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Home > Press Page

Monday, April 21, 2008 — More than 35 people have been arrested as of Sunday evening during an ongoing fugitive warrants sweep in Ford Heights, part of a multi-pronged plan by Cook County Sheriff’s Police to providing 24-hour, daily policing services to the far south suburban town, Sheriff Thomas J. Dart announced.

The sweep, which began early Sunday morning and will continue through Tuesday, targeted two types of offenders associated with Ford Heights and who were wanted on outstanding arrest warrants: those who live in the village and those who live elsewhere, but conduct their criminal business in Ford Heights. In all, 38 people have been taken into custody so far.

Offenders were picked up on arrest warrants ranging from traffic offenses to domestic violence and drug possession. Additionally during the sweep, officers seized a stun gun, 83 grams of marijuana and a loaded Ruger 9 mm gun, found in a Cook County Housing Authority subsidized home.

“We are fully committed to providing the community of Ford Heights with the police duties necessary to keep them safe and secure,” Sheriff Dart said. “We are here to serve and protect, so let this warrant sweep be a warning to all criminals in Ford Heights: our presence will be felt.”

The Sheriff’s Police assumed patrol responsibilities of all three Ford Heights police shifts several weeks ago due to that Department’s financial difficulties and manpower shortages. Since March, 2006, Sheriff’s Police have been staffing the Ford Heights Police Department’s afternoon and overnight shifts. Cost of funding those shifts for more than two years and the recent addition of the day shift have been borne entirely by Cook County and has topped more than $1.5 million to date. Sheriff’s officials are working with state and federal officials in an attempt to find alternate funding measures.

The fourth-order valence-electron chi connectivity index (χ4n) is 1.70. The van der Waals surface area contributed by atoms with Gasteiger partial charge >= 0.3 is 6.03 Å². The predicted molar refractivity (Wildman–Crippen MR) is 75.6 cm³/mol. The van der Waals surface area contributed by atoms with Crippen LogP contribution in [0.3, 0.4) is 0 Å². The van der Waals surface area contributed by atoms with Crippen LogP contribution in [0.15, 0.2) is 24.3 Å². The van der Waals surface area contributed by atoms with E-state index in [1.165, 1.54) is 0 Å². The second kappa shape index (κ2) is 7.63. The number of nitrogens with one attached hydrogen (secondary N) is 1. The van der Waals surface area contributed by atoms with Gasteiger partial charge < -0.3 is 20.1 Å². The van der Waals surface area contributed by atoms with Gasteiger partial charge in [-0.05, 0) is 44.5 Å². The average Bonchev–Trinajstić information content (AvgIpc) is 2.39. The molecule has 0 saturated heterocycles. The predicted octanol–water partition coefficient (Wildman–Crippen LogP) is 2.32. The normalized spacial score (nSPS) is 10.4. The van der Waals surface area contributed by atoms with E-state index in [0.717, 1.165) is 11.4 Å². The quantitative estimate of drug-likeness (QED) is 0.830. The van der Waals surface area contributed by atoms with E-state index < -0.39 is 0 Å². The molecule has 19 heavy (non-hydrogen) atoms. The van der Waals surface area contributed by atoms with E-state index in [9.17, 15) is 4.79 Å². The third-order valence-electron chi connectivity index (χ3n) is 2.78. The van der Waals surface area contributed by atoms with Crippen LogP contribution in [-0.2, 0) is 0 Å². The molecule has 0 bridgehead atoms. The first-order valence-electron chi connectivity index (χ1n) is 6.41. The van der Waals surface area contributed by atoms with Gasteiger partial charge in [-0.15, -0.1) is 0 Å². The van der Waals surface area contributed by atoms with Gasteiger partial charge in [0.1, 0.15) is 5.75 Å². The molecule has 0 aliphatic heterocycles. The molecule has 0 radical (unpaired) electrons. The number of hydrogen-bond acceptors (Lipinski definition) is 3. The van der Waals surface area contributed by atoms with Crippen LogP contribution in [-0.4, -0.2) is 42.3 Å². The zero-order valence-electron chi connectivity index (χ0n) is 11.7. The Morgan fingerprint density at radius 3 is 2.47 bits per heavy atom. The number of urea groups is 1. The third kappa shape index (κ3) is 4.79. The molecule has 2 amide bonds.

Additionally, the Sheriff’s Office will be focusing its efforts and resources in a variety of ways throughout the spring and summer to help Ford Heights. Beginning today, members of the Sheriff’s Work Alternative Program (SWAP) will be utilized to pick up trash and conduct other beautifying efforts throughout the community while the Sheriff’s Graffiti Removal Program will be dispatched as needed.

“These efforts by our office are being made as part of our broken window approach to crime,” Sheriff Dart said. “Crime usually starts small in a community and grows over time. By fixing the small problems now, such as the broken window, we are aiming to prevent bigger problems, and more serious crimes later.”

Since Sheriff’s Police took over two patrol shifts in 2006, crime in Ford Heights has dropped 33 percent from 2005 to 2006.

Sheriff Dart thanked the U.S. Department of Housing and Urban Development, Office of the Inspector General who were conducting checks of public housing; the Illinois Attorney General’s Office checking on the status of local sex offenders; the Illinois Department of Corrections, who did parole checks; and the U.S. Marshal’s Fugitive Task Force, participating in the warrant sweep, for their efforts and assistance during this operation.

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